Today was a good day.
I was pretty tired after this weekend. I wasn’t ready to start the week when I arrived at school at this morning. I am worried about getting enough time with my focus list students. Scheduling has proved difficult, and my students fickle. I am still learning how to navigate both those things.
Music at feeling happy, but still not totally ready to start the day. got me in a good mood for the day. I danced with my fellow corps members as we greeted the students. I walked into school
When I walked in to first period, my most difficult class, one of my students showed me some of the drawings he worked on over the weekend. He plans to enter them in the City Year contest to become a mural on our MLK day of service. He lost the instruction sheet (6th graders...), but it was invigorating to see how excited he still was about the project, even after the weekend.
“Ms., can you take me out this period?” Noticing my arrival, another student wanted to connect with me. I am his behavior and attendance coach, meaning I don’t remove him from any of his classes. I asked him what he was having trouble with. He was not feeling (who is?), but he also shared that he suffers from anxiety. We talked about what was making him anxious. We took some deep breaths. I told him I would check in with him later.
In class today we worked on the differences between expository and narrative. I worked on this with a student who broke the arm he writes with over the weekend. He read everything to me, and told me exactly where to write it so he could still have notes to look over later.
Second period I was in my classroom for the same lesson supporting my students as they understood the differences. I told a student to think of a “little person” she has in her life who likes to create stories. Then, narrative clicked.
After lunch, I regrouped with my Impact Manager, collaborated with my math corps member counterpart, and took a general organization/answering emails break. This down(ish) time is a hot commodity.
But the magic happened in 5th period. Gearing myself up to work with the emotionally inconstant student, I took him out of our fifth period ELA class. I went over the differences between expository and narrative. He told me about the time his cousin said he saw a rat that was as big as a raccoon. And the time his cousin told him he got “stinged by a stingray.” When we were finished, I started pulling books off the shelves in the library. I had the student look at it while doing a “think aloud.” He had to tell me what he was looking at, and determine whether the book was an example of expository or narrative writing. I am an admittedly frantic person, and in my excitement for every one he got right, I would do a little dance while he sat in his chair laughing at me. Since I kept giving him harder things to examine, the dances kept getting more elaborate. When I gave him a National Geographic, he was confused. Most of the pictures and articles were about things he didn’t think were actually real. When he got to a page about ocean life, he got confused. He turned back and read captions of pictures he had previously written off as fiction. When he said expository, I did a somersault.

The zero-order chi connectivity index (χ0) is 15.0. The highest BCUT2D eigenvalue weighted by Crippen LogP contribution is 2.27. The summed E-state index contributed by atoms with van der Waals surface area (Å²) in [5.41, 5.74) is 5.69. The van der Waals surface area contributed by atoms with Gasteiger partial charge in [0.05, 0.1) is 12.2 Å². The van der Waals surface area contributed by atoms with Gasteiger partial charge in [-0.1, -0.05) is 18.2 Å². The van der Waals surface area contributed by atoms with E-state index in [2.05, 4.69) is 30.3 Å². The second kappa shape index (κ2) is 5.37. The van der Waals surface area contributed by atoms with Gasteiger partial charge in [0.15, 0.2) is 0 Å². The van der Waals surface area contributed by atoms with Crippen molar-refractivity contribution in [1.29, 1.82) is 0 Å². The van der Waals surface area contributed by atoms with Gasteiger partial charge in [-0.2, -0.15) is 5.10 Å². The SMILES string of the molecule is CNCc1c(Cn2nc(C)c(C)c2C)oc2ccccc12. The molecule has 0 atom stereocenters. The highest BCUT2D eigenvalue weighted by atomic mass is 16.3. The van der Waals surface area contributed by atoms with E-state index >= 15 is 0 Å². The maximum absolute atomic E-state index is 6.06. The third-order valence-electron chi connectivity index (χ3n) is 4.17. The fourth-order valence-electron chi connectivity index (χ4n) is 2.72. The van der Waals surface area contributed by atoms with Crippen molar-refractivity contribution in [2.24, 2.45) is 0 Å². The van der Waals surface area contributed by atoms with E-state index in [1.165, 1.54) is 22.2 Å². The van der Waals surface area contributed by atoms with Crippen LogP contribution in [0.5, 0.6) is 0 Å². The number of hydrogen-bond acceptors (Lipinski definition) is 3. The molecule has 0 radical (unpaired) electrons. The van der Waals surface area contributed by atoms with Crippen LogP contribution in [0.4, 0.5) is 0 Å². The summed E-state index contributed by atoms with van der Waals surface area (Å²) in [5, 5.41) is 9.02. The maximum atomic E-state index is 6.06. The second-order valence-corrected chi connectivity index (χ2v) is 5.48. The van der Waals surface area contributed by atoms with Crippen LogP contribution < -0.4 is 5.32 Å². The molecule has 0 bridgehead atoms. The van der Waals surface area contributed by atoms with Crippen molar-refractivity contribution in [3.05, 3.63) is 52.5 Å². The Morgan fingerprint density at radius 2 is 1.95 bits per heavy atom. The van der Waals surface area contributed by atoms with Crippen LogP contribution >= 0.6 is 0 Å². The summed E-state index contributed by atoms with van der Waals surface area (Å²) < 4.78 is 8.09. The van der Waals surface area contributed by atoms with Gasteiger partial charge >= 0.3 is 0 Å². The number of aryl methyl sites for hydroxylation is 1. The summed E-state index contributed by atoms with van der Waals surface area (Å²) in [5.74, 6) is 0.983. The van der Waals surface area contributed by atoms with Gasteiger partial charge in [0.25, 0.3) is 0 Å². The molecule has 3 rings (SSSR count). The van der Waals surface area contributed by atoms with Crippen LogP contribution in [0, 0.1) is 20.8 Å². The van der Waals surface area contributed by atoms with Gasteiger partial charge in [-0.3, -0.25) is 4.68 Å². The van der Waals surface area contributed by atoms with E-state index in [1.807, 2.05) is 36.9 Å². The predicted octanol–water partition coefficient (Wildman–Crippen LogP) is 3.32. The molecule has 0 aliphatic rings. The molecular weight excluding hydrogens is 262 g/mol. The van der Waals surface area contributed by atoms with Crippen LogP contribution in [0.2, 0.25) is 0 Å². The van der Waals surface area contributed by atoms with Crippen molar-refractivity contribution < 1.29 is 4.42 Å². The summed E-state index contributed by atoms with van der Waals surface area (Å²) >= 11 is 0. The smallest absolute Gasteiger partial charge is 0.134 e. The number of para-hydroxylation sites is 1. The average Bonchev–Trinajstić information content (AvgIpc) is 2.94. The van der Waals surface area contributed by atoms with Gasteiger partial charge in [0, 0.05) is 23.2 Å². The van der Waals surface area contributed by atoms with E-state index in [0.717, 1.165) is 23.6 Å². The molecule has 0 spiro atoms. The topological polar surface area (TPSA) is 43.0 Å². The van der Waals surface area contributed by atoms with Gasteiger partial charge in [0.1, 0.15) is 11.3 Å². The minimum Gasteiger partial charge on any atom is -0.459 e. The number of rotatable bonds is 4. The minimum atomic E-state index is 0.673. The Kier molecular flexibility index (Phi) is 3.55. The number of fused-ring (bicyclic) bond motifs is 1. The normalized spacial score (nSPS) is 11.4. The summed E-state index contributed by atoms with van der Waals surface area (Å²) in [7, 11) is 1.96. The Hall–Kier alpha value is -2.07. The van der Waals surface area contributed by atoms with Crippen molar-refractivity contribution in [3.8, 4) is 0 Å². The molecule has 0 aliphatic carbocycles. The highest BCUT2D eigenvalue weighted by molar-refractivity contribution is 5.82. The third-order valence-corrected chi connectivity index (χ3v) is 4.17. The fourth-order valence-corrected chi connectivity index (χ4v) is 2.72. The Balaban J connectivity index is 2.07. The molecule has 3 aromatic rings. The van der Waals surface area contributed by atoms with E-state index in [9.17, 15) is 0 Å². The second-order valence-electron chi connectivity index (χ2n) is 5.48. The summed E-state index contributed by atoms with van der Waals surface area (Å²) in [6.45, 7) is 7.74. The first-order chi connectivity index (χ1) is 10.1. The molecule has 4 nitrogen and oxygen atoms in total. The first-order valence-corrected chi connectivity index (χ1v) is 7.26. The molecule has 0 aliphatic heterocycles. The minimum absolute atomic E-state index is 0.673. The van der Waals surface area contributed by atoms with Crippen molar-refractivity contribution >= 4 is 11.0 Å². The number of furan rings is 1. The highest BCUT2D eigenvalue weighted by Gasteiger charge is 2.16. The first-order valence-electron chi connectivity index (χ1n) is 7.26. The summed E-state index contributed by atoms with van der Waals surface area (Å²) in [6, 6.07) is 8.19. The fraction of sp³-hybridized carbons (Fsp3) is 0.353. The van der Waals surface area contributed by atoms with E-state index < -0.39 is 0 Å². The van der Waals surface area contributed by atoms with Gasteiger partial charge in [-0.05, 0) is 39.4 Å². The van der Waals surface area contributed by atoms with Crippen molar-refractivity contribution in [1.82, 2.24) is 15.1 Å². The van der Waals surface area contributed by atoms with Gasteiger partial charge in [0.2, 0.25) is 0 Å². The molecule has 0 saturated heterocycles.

Through the rest of the day I checked in with my attendance coachees (it’s !!), checked back in with that student from first period (the rest of his day had gone better, but he was still having trouble and decided on his own to refer himself to the counselor), and did the Expository vs. Narrative lesson one more time. During our after school program (Awesome Hydras) (#ballin), two of my focus list students came. Today was the first time they have come to our program, and I was really happy to see them. I got to tutor, spend more time and laugh with them. I don’t have all the answers on how to be a MVP Corps Member (MVPCM) (TM), but I know spending time with my students is what keeps me grounded throughout my service.
Blog post written by:
Jordan Weinstein, Diplomas Now AmeriCorps Member, Rhodes Middle School Team